8th Grade Religious Ed/Learning Disabilities


Figured asking here couldn’t hurt. I have a class of 11 students. 9 boys, 2 girls. One girl and one boy have learning disabilities. I don’t know exactly what, but it seems that both have issues with staying on topic, and the boy also acts out when he’s distracted. Now that the rest of the class understands that I mean business and want to cover everything and help them learn, they are now getting frustrated with said boy.

I try to redirect focus each time and the girl with LD actually read tonight in class out loud for the first time. I was so happy to see her open to do that, and she did great. The boy is my main concern. Other kids are now voicing their annoyance with his distractions and behavior and there’s only so many times I want to call attention to his behavior by asking him to be quiet or stop what he’s doing.

I don’t want to isolate him but I also don’t want the other kids to be hurtful even though they are telling him to stop, they are 8th graders so the maturity level is not high.

We mostly spend the first half of class reading the chapter together aloud, then I do some activity that is engaging for them.

I’m looking for suggestions on how to reign in this boy to keep him from opportunities or the need to act out for attention.

One thing that is effective is that if you notice him getting off topic, give him something to do rather then tell him what not to do. Especially if it’s something he already knows he isn’t supposed to be doing. (such as talking in class.) Ask him a question or give him a simple direction to follow. For example, if he is making noise by flapping the cover of his binder, you’ll probably have more luck saying, “Fred, put your binder inside your desk.” rather than “Fred, be quiet!” or “Fred, stop that.” This is particularly effective if you make your directive clear and neutral in tone. If he is the type that would argue or say, “Why?”, he is trying to get into a power struggle. Just repeat the directive in a calm voice. Feel free to tell the other students to mind their own business as well. It’s hard enought to control one’s own self at thirteen. They don’t need to take on the added pressure of controling someone else.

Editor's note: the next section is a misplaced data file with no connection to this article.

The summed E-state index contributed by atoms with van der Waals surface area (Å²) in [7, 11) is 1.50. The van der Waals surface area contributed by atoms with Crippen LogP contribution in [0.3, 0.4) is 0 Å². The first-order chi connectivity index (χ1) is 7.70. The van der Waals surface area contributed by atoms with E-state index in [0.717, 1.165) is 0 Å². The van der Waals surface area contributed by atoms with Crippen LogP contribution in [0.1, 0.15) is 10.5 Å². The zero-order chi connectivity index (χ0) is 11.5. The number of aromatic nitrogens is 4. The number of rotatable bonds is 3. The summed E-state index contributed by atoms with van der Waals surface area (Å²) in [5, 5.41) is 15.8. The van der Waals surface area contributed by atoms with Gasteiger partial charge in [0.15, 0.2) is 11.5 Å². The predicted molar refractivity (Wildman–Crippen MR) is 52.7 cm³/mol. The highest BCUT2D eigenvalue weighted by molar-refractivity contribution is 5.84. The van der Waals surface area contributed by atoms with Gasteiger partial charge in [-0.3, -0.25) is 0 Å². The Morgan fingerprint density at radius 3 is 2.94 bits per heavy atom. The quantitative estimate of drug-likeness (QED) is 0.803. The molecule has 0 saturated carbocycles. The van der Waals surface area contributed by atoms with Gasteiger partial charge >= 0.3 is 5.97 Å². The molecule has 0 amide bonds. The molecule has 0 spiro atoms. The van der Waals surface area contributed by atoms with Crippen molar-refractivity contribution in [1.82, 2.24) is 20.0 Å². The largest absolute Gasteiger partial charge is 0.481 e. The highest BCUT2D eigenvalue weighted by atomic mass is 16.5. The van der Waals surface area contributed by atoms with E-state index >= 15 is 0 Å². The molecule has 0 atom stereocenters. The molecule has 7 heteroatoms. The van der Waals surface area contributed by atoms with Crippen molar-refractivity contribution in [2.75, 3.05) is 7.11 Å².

I’d talk to the DRE. You may need to have the child’s parent come to class with him. I once had a skittish boy whose mother came to every class with him and he did just fine with her there.

Give him something to do with his hands. Stress ball, legos, playdoh, drawing, etc. It will help him concentrate. In fact, it might help everyone.Give them craft sticks and tape and tell them to build a cathedral while you read.

Allow him freedom of movement. Don’t make him sit. Believe it or not, caffeine sometimes helps these kids because it’s a stimulant much like Ritalin.So, half a glass of soda might help him

Switch method of teaching. Reading through a text is really boring for some kids and if their minds are in hyper drive or distractible, they will tune out and turn to distruptive behaviors.

When I teach, I limit my activities to 10 minutes each. Pick out concepts that are important and hit them hard and repetitively with different activities. Don’t read the whole chapter.

This teaching method can be adapted for a CCD class: youtube.com/watch?v=JJw9mzCtWbk

One teaching method that I’ve found works really well with all kids, esp. middle school kids is acting out stories. For example, I narrate the Bible story and the kids act it out, sometimes I give them words to say, sometimes they just mouth it. Concepts can be taught the same way.

pray and fast for him.

Of all the kids in your class, you can have the most impact on this one.

If he has been identified with a learning disability in his regular classroom he will have an IEP. His parents could share with you the various interventions that are used for him and some of these could be helpful. Frankly, if his behavior causes you and the other students constant interruptions then perhaps you could ask for some help from the DRE. This time is very important for these students as this is one of the key ways they are cathechized in our faith, they need the opportunity to learn.

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